Coetzee’s David Lurie: Tale of the Ladies’ Man

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A N A L Y S I S – C H A R A C T E R

Fiana Islam

“So tell me, Fiana, how would you defend David Lurie?” My course instructor threw this question at my face during my viva. The moment he asked that, I became completely blank; my head started to spin. I felt like I was the defence attorney and the antagonist from Disgrace, David Lurie, is my defendant. How should I answer this question? 

I took my time and started to think. I don’t know how many seconds had passed before the instructor asked me again, “We don’t have all day… So, tell me how would you defend him if you ever have to?” 

“If I ever have to!” Within the next split second, I had these weird questions lurking in my head — do I really need to defend him? A White good-looking man who is merely a creation of Coetzee, who is in his fifties, a former University professor, and most of all, a womaniser — and that too, not in a stable way. So how is it possible that I would legitimise a person who inflicts trauma and initially propagated assault culture? Is it feasible to applaud the novel Disgrace without even concerning its “pro/antagonist” David Lurie? Is it okay for a Literature major like me to “not” look at the other side of the (or his) story? 

So how should I put his character in the most neutral way? 

Let me be honest, Prof. David Lurie’s characterisation did not strike me when he first attempted to manipulate one of his students, Melanie Issacs, a coloured girl in her seventeen, for a sexual relationship — as it seemed nothing new to me. The issue is not unfamiliar in the patriarchal society, and for a reputed professor like Lurie, it rather became nearly easy to manipulate a clueless minor to have sex with her teacher. 

Point to be noted that Prof. Lurie was Melanie’s instructor of Romantics. So later that same concerning issue caught my attention when the professor justified his actions to the University board by comparing it with his literary experience. According to him, he was “enriched by this sexual experience with his student” (Coetzee, 24), and indirectly denied Melanie’s legal charges. In his encounter with the world of Wordsworth and Byron, literature has blinded him to enhance his knowledge through every single thing, including the “assault”.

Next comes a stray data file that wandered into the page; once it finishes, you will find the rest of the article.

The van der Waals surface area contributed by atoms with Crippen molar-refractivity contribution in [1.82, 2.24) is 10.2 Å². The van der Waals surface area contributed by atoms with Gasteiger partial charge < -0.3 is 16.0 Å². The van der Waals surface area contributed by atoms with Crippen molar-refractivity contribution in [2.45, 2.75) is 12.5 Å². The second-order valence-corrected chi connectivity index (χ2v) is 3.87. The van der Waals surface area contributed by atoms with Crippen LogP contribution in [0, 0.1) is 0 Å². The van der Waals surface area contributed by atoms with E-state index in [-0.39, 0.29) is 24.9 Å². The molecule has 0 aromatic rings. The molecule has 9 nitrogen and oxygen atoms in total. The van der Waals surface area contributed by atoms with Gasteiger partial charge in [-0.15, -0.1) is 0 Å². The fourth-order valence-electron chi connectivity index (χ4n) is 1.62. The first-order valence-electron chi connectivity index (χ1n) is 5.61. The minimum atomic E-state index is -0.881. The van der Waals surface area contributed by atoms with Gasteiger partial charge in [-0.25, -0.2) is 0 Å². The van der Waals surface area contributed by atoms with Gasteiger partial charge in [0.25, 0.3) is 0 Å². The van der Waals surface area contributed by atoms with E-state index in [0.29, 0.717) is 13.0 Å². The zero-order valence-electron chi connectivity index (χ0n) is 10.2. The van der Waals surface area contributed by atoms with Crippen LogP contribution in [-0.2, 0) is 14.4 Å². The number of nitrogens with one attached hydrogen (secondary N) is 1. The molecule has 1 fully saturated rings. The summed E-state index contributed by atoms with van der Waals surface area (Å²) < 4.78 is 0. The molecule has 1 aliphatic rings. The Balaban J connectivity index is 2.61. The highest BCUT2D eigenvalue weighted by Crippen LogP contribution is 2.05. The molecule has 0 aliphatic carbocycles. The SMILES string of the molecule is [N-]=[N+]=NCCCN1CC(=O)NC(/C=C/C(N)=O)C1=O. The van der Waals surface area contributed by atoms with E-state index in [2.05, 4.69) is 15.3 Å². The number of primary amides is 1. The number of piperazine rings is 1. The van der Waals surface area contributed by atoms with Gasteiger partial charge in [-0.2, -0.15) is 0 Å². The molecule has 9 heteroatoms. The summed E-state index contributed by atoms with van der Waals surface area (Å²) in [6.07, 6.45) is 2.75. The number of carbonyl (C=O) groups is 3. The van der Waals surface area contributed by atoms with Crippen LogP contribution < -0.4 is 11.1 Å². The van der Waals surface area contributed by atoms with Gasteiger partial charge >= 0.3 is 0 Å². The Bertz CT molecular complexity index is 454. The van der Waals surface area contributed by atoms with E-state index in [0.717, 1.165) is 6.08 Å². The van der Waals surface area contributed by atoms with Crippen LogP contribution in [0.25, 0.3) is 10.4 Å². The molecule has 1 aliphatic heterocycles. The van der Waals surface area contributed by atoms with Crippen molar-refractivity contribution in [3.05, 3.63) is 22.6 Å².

The story goes on in the post-apartheid setting in South Africa where the power dynamics had shifted; the Blacks were finally rising and the Whites were losing their glory. In such a time, the novel portrayed its two major assaults: One with Melanie and the other with Lucy, who was David’s daughter. We get to see the perspective of David Lurie in this novel for most of the time than the women. What he thinks, depicts, and does about the assaults has become the central attraction of the novel, and deep within, his side also gives away a hypocritical nature of himself.

In my opinion, there are three phases of David Lurie’s characterisation in the novel:

1. He, as a doer

2. He, as an observer, and

3. He, as a repentant

The first point represents David Lurie’s experience as a doer which means his direct involvement in sexual activities with women: both legally and illegally. The second point represents him as an observer, but not in his own actions but the one he witnessed through his daughter’s rape. Lucy was raped by three Black men in front of David’s presence which shook him at his very core. This is the first and only time he realised what damage sexual violence can do to a girl. In Melanie’s case, David silenced her in the trial by denying the activities as “rape” but in the case of Lucy, David acted contrarily. He constantly tried to convince her daughter to report the attack to the police. This led to the third phase, in which David feels remorse. He feels his daughter’s pain and repents at last. His transition is visible yet confusing. Does he really repent his past guilt or is it only because of Lucy’s current condition? If Lucy were not raped, what would have happened then?

At this point when a storyteller is narrating a story from one point of view, there is a slight possibility of the unreliability of the whole picture. The narration that we are observing can be a biased one. We set out to find the real story and arrive at the resolution that the storyteller is either retaining the genuine rendition of the story or is coming up short to portray the whole scenario. There is a probable reason that it happened in Disgrace too. The smoke in David’s transformation hasn’t actually cleared the air, rather it gives away the genuine cause (about his daughter) of making that in the first place. So what is the point of defending him if I do not have the whole picture in my hand? 



Well… my instructor is looking at me with a straight face. All my soundless blabbering must’ve pissed him off, no? 


Fiana is a human-ish writer by day and a Scorpio coven witch by nightfall. Reach out to her @_ffikipedia_ to share any thoughts.

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